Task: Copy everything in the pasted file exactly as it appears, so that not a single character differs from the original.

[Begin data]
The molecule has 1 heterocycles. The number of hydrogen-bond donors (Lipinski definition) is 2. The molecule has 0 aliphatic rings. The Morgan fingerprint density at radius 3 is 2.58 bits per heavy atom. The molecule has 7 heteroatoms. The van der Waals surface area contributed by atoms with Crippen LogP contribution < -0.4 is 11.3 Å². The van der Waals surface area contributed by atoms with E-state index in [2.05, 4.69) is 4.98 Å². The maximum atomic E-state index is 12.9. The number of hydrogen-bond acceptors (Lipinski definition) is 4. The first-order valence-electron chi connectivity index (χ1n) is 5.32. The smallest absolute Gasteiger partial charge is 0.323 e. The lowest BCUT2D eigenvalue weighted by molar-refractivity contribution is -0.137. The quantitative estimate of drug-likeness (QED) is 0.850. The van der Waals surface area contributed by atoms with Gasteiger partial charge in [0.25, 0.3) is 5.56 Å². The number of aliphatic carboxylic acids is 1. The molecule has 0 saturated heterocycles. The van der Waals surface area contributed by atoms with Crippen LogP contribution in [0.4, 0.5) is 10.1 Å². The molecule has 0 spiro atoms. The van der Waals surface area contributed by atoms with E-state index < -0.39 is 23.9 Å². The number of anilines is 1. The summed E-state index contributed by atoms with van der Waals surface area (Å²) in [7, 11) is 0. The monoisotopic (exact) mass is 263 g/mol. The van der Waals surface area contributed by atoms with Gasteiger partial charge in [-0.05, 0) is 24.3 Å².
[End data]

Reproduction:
The molecule has 1 heterocycles. The number of hydrogen-bond donors (Lipinski definition) is 2. The molecule has 0 aliphatic rings. The Morgan fingerprint density at radius 3 is 2.58 bits per heavy atom. The molecule has 7 heteroatoms. The van der Waals surface area contributed by atoms with Crippen LogP contribution < -0.4 is 11.3 Å². The van der Waals surface area contributed by atoms with E-state index in [2.05, 4.69) is 4.98 Å². The maximum atomic E-state index is 12.9. The number of hydrogen-bond acceptors (Lipinski definition) is 4. The first-order valence-electron chi connectivity index (χ1n) is 5.32. The smallest absolute Gasteiger partial charge is 0.323 e. The lowest BCUT2D eigenvalue weighted by molar-refractivity contribution is -0.137. The quantitative estimate of drug-likeness (QED) is 0.850. The van der Waals surface area contributed by atoms with Gasteiger partial charge in [0.25, 0.3) is 5.56 Å². The number of aliphatic carboxylic acids is 1. The molecule has 0 saturated heterocycles. The van der Waals surface area contributed by atoms with Crippen LogP contribution in [0.4, 0.5) is 10.1 Å². The molecule has 0 spiro atoms. The van der Waals surface area contributed by atoms with E-state index < -0.39 is 23.9 Å². The number of anilines is 1. The summed E-state index contributed by atoms with van der Waals surface area (Å²) in [7, 11) is 0. The monoisotopic (exact) mass is 263 g/mol. The van der Waals surface area contributed by atoms with Gasteiger partial charge in [-0.05, 0) is 24.3 Å².